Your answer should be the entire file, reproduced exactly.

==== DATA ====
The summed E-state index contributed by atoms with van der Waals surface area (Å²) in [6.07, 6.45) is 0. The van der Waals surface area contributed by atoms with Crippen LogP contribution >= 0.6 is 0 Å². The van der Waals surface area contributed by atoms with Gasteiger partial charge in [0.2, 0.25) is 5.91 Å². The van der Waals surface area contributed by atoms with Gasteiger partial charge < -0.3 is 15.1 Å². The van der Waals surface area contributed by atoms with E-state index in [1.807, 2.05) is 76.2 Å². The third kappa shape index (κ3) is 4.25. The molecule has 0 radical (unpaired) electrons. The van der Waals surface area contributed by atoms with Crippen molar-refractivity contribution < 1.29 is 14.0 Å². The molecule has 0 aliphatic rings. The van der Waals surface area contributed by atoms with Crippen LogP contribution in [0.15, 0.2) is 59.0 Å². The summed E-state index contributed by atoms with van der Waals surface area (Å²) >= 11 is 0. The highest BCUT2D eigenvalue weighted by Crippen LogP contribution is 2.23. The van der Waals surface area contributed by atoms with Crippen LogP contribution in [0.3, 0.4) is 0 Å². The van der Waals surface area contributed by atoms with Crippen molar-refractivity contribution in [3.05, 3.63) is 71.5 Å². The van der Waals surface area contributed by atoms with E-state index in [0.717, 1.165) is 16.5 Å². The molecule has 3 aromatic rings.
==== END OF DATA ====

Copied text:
The summed E-state index contributed by atoms with van der Waals surface area (Å²) in [6.07, 6.45) is 0. The van der Waals surface area contributed by atoms with Crippen LogP contribution >= 0.6 is 0 Å². The van der Waals surface area contributed by atoms with Gasteiger partial charge in [0.2, 0.25) is 5.91 Å². The van der Waals surface area contributed by atoms with Gasteiger partial charge < -0.3 is 15.1 Å². The van der Waals surface area contributed by atoms with E-state index in [1.807, 2.05) is 76.2 Å². The third kappa shape index (κ3) is 4.25. The molecule has 0 radical (unpaired) electrons. The van der Waals surface area contributed by atoms with Crippen molar-refractivity contribution < 1.29 is 14.0 Å². The molecule has 0 aliphatic rings. The van der Waals surface area contributed by atoms with Crippen LogP contribution in [0.15, 0.2) is 59.0 Å². The summed E-state index contributed by atoms with van der Waals surface area (Å²) >= 11 is 0. The highest BCUT2D eigenvalue weighted by Crippen LogP contribution is 2.23. The van der Waals surface area contributed by atoms with Crippen LogP contribution in [0.3, 0.4) is 0 Å². The van der Waals surface area contributed by atoms with Crippen molar-refractivity contribution in [3.05, 3.63) is 71.5 Å². The van der Waals surface area contributed by atoms with E-state index in [0.717, 1.165) is 16.5 Å². The molecule has 3 aromatic rings.